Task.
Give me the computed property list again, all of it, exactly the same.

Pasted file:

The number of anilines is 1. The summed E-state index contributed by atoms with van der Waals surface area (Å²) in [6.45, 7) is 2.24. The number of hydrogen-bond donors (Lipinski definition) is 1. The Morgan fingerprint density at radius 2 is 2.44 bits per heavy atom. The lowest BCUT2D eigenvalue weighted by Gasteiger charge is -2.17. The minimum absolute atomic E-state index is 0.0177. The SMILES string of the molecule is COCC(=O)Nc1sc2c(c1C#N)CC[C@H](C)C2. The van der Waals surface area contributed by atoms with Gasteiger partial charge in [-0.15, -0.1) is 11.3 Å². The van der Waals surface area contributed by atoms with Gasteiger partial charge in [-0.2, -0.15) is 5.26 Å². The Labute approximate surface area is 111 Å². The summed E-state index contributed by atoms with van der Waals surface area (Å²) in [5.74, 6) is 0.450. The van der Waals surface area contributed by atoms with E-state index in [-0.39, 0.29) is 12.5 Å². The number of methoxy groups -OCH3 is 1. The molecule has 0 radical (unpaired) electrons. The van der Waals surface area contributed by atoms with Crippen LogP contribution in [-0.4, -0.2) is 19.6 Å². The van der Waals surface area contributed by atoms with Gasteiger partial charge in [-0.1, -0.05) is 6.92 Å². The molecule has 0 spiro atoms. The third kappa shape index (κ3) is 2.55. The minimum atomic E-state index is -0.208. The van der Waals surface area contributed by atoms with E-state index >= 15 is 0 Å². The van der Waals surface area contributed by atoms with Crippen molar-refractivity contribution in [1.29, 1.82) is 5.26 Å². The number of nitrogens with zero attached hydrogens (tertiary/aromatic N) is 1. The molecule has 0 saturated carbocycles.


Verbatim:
The number of anilines is 1. The summed E-state index contributed by atoms with van der Waals surface area (Å²) in [6.45, 7) is 2.24. The number of hydrogen-bond donors (Lipinski definition) is 1. The Morgan fingerprint density at radius 2 is 2.44 bits per heavy atom. The lowest BCUT2D eigenvalue weighted by Gasteiger charge is -2.17. The minimum absolute atomic E-state index is 0.0177. The SMILES string of the molecule is COCC(=O)Nc1sc2c(c1C#N)CC[C@H](C)C2. The van der Waals surface area contributed by atoms with Gasteiger partial charge in [-0.15, -0.1) is 11.3 Å². The van der Waals surface area contributed by atoms with Gasteiger partial charge in [-0.2, -0.15) is 5.26 Å². The Labute approximate surface area is 111 Å². The summed E-state index contributed by atoms with van der Waals surface area (Å²) in [5.74, 6) is 0.450. The van der Waals surface area contributed by atoms with E-state index in [-0.39, 0.29) is 12.5 Å². The number of methoxy groups -OCH3 is 1. The molecule has 0 radical (unpaired) electrons. The van der Waals surface area contributed by atoms with Crippen LogP contribution in [-0.4, -0.2) is 19.6 Å². The van der Waals surface area contributed by atoms with Gasteiger partial charge in [-0.1, -0.05) is 6.92 Å². The molecule has 0 spiro atoms. The third kappa shape index (κ3) is 2.55. The minimum atomic E-state index is -0.208. The van der Waals surface area contributed by atoms with E-state index >= 15 is 0 Å². The van der Waals surface area contributed by atoms with Crippen molar-refractivity contribution in [1.29, 1.82) is 5.26 Å². The number of nitrogens with zero attached hydrogens (tertiary/aromatic N) is 1. The molecule has 0 saturated carbocycles.